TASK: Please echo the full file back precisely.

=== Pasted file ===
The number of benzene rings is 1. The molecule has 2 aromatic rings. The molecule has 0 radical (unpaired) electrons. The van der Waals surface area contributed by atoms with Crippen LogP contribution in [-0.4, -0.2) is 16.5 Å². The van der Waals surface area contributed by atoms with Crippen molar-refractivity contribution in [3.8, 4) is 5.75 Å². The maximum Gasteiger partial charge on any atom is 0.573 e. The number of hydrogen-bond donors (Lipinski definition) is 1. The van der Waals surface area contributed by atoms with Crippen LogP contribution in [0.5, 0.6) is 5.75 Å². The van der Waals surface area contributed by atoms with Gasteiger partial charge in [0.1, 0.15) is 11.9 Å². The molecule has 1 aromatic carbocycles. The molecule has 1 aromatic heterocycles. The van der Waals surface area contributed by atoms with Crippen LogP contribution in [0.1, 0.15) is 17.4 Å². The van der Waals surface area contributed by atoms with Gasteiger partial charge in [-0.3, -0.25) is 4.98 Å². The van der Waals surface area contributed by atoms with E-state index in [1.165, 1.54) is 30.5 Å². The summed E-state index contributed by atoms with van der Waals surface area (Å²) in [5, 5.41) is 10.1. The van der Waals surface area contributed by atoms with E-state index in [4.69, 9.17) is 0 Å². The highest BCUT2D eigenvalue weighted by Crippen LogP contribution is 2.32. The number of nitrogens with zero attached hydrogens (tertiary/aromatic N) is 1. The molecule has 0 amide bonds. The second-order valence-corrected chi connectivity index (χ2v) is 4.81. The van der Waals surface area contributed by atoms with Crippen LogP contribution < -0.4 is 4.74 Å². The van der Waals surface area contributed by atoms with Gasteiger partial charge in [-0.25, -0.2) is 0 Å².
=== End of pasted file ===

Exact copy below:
The number of benzene rings is 1. The molecule has 2 aromatic rings. The molecule has 0 radical (unpaired) electrons. The van der Waals surface area contributed by atoms with Crippen LogP contribution in [-0.4, -0.2) is 16.5 Å². The van der Waals surface area contributed by atoms with Crippen molar-refractivity contribution in [3.8, 4) is 5.75 Å². The maximum Gasteiger partial charge on any atom is 0.573 e. The number of hydrogen-bond donors (Lipinski definition) is 1. The van der Waals surface area contributed by atoms with Crippen LogP contribution in [0.5, 0.6) is 5.75 Å². The van der Waals surface area contributed by atoms with Gasteiger partial charge in [0.1, 0.15) is 11.9 Å². The molecule has 1 aromatic carbocycles. The molecule has 1 aromatic heterocycles. The van der Waals surface area contributed by atoms with Crippen LogP contribution in [0.1, 0.15) is 17.4 Å². The van der Waals surface area contributed by atoms with Gasteiger partial charge in [-0.3, -0.25) is 4.98 Å². The van der Waals surface area contributed by atoms with E-state index in [1.165, 1.54) is 30.5 Å². The summed E-state index contributed by atoms with van der Waals surface area (Å²) in [5, 5.41) is 10.1. The van der Waals surface area contributed by atoms with E-state index in [4.69, 9.17) is 0 Å². The highest BCUT2D eigenvalue weighted by Crippen LogP contribution is 2.32. The number of nitrogens with zero attached hydrogens (tertiary/aromatic N) is 1. The molecule has 0 amide bonds. The second-order valence-corrected chi connectivity index (χ2v) is 4.81. The van der Waals surface area contributed by atoms with Crippen LogP contribution < -0.4 is 4.74 Å². The van der Waals surface area contributed by atoms with Gasteiger partial charge in [-0.25, -0.2) is 0 Å².